As the provision of healthcare services via technology—commonly called telehealth or telemedicine—expands during the current COVID-19 emergency period, questions arise regarding the permitted scope of practice, licensure requirements and compliance with the Health Insurance Portability and Accountability Act (HIPAA), among other regulatory-based inquiries. It is important for healthcare practitioners to understand the risks unique to the practice of telehealth, as well as risk management best practices, including:
- Verify authorization to legally practice telehealth.
- Safeguard patient/client data and comply with privacy regulations and disclosure protocols.
- Monitor outcomes for clinical care and technical support.
- Create and retain formal patient/client care records for all encounters.
- Engage in continuing education to ensure key competencies.
The information and regulatory guidance regarding COVID-19 is rapidly evolving and changing. The questions and responses below provide basic information to practitioners and are intended to serve as a catalyst for a practitioner’s further inquiry into the federal and state regulatory framework for telemedicine/telehealth. It is the responsibility of the qualified practitioner to know and meet the requirements necessary to provide telehealth services to their patients/clients.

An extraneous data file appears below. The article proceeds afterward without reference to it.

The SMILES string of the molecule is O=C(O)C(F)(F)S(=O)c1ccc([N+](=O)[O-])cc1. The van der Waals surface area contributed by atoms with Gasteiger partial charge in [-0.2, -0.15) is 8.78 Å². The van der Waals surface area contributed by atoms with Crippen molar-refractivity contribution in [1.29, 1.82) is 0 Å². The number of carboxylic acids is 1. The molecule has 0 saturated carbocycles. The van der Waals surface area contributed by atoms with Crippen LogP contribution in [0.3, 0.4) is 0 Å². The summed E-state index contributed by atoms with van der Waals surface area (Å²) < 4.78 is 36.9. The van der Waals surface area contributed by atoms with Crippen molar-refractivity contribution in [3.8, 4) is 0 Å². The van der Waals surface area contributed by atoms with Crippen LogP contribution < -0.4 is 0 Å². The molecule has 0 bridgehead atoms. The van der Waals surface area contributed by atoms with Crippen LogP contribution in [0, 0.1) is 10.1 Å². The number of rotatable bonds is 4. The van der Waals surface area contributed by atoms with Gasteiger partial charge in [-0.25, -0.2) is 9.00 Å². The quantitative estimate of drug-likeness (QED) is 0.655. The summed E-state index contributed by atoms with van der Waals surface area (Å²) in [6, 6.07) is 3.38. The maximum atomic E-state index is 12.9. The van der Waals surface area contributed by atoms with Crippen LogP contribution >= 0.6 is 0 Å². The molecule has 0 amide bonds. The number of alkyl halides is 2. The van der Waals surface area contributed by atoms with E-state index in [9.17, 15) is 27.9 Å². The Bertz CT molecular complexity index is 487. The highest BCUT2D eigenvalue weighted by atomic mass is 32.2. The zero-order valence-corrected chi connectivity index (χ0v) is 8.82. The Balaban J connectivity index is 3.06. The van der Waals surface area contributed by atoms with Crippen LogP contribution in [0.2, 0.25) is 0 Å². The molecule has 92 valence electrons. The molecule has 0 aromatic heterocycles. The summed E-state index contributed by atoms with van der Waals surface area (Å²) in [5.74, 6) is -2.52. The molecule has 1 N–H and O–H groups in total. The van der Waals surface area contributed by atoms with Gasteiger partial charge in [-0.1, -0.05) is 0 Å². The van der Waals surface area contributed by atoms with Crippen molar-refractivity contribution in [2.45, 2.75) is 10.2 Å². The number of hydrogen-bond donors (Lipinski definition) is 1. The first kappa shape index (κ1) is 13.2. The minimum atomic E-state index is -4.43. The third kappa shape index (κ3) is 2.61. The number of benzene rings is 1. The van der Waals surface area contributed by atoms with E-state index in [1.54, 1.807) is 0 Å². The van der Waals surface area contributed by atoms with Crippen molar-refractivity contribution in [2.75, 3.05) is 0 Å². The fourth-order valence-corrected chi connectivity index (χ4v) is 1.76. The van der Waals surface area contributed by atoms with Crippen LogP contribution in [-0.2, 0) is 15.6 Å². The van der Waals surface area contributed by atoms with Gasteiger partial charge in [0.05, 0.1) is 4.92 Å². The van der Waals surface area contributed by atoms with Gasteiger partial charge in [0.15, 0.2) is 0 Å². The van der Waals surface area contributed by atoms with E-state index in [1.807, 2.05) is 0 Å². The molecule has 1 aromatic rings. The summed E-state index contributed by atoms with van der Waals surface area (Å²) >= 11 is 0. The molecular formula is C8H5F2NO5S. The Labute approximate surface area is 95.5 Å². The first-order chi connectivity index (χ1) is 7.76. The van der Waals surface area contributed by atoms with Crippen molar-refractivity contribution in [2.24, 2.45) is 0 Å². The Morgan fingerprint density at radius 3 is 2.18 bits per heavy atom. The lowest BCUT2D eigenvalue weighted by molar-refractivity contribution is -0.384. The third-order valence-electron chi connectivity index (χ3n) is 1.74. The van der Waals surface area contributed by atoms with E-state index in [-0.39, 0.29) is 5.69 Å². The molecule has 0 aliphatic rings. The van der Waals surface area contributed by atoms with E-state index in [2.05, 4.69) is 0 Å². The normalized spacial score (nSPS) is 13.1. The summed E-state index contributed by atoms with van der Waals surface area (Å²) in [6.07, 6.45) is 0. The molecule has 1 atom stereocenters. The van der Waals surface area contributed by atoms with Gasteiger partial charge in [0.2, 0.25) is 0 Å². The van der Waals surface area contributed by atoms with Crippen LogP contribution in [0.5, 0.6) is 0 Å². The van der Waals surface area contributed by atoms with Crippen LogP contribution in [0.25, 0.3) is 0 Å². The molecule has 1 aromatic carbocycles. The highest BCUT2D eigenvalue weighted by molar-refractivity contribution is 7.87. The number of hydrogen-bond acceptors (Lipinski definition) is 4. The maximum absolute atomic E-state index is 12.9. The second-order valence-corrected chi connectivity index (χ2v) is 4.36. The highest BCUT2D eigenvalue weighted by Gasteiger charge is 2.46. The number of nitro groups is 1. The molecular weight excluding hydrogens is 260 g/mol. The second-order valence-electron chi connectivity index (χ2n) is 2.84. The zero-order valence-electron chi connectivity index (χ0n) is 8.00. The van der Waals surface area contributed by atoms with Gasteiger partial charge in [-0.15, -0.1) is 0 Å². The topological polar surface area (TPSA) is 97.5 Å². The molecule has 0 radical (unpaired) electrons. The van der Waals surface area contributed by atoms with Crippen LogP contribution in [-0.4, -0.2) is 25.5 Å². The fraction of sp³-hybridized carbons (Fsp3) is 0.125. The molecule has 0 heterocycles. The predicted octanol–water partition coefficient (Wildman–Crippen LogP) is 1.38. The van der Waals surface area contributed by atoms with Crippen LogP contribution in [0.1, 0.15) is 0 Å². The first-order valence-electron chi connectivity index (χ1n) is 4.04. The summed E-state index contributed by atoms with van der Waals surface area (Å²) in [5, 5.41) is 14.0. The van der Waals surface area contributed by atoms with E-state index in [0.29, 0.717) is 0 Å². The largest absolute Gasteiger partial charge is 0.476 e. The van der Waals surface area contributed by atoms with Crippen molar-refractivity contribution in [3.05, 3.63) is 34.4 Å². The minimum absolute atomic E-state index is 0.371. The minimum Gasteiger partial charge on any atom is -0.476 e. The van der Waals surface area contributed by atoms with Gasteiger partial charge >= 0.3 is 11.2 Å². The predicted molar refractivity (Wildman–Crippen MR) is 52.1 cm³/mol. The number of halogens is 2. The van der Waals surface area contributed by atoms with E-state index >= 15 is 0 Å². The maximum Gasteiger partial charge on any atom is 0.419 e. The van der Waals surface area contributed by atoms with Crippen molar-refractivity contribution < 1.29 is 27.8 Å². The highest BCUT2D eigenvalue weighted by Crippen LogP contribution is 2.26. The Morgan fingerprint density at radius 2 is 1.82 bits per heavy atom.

What qualifies as telehealth?
Telehealth involves the use of electronic communications and information technology to deliver health-related services at a distance. The electronic communication must have audio and video capabilities that are used for two-way, real-time interactive communication. States have different laws concerning when and how telehealth may be practiced, so it’s important to check state statutes, regulations and policies, as well as state licensure boards regarding practice limitations before initiating services. In addition, the Centers for Medicare & Medicaid Services
provide information on the scope of Medicare telehealth services
Who can provide care via telehealth?
It is essential to verify with relevant state professional licensing boards the practitioners (known as a ‘qualified provider’) who can legally provide telehealth services. Some states
limit the types of providers that can provide services via telehealth. Practitioners must also be appropriately licensed/certified/credentialed to practice in the state where their patient/client is located, and work under that state’s scope of practice. Refer to professional associations, state and/or federal governments’ standards and requirements for more information. Depending on the state, authorized practitioners may include physicians, clinical nurse specialists, nurse practitioners, physician assistants and licensed counselors and therapists, among others.
Is it necessary to secure a license in both states when delivering telehealth across state lines?